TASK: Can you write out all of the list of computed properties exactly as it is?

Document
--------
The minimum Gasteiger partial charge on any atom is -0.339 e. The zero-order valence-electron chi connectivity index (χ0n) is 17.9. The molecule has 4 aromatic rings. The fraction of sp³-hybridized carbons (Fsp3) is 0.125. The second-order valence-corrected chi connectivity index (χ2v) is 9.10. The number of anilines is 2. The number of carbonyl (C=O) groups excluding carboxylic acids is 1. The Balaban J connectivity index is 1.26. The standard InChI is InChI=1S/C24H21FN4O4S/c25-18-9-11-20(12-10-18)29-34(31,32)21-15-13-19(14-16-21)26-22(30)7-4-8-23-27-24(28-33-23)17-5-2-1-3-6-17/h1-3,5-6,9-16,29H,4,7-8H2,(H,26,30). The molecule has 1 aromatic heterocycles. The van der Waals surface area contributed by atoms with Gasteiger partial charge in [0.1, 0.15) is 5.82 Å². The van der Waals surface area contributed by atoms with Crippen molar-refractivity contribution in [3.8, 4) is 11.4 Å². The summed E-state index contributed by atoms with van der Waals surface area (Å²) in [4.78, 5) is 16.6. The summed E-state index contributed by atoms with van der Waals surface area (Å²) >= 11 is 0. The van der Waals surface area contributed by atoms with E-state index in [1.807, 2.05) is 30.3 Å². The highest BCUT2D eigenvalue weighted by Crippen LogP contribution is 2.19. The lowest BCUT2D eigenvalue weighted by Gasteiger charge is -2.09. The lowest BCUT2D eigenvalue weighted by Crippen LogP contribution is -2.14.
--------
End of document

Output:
The minimum Gasteiger partial charge on any atom is -0.339 e. The zero-order valence-electron chi connectivity index (χ0n) is 17.9. The molecule has 4 aromatic rings. The fraction of sp³-hybridized carbons (Fsp3) is 0.125. The second-order valence-corrected chi connectivity index (χ2v) is 9.10. The number of anilines is 2. The number of carbonyl (C=O) groups excluding carboxylic acids is 1. The Balaban J connectivity index is 1.26. The standard InChI is InChI=1S/C24H21FN4O4S/c25-18-9-11-20(12-10-18)29-34(31,32)21-15-13-19(14-16-21)26-22(30)7-4-8-23-27-24(28-33-23)17-5-2-1-3-6-17/h1-3,5-6,9-16,29H,4,7-8H2,(H,26,30). The molecule has 1 aromatic heterocycles. The van der Waals surface area contributed by atoms with Gasteiger partial charge in [0.1, 0.15) is 5.82 Å². The van der Waals surface area contributed by atoms with Crippen molar-refractivity contribution in [3.8, 4) is 11.4 Å². The summed E-state index contributed by atoms with van der Waals surface area (Å²) in [4.78, 5) is 16.6. The summed E-state index contributed by atoms with van der Waals surface area (Å²) >= 11 is 0. The van der Waals surface area contributed by atoms with E-state index in [1.807, 2.05) is 30.3 Å². The highest BCUT2D eigenvalue weighted by Crippen LogP contribution is 2.19. The lowest BCUT2D eigenvalue weighted by Gasteiger charge is -2.09. The lowest BCUT2D eigenvalue weighted by Crippen LogP contribution is -2.14.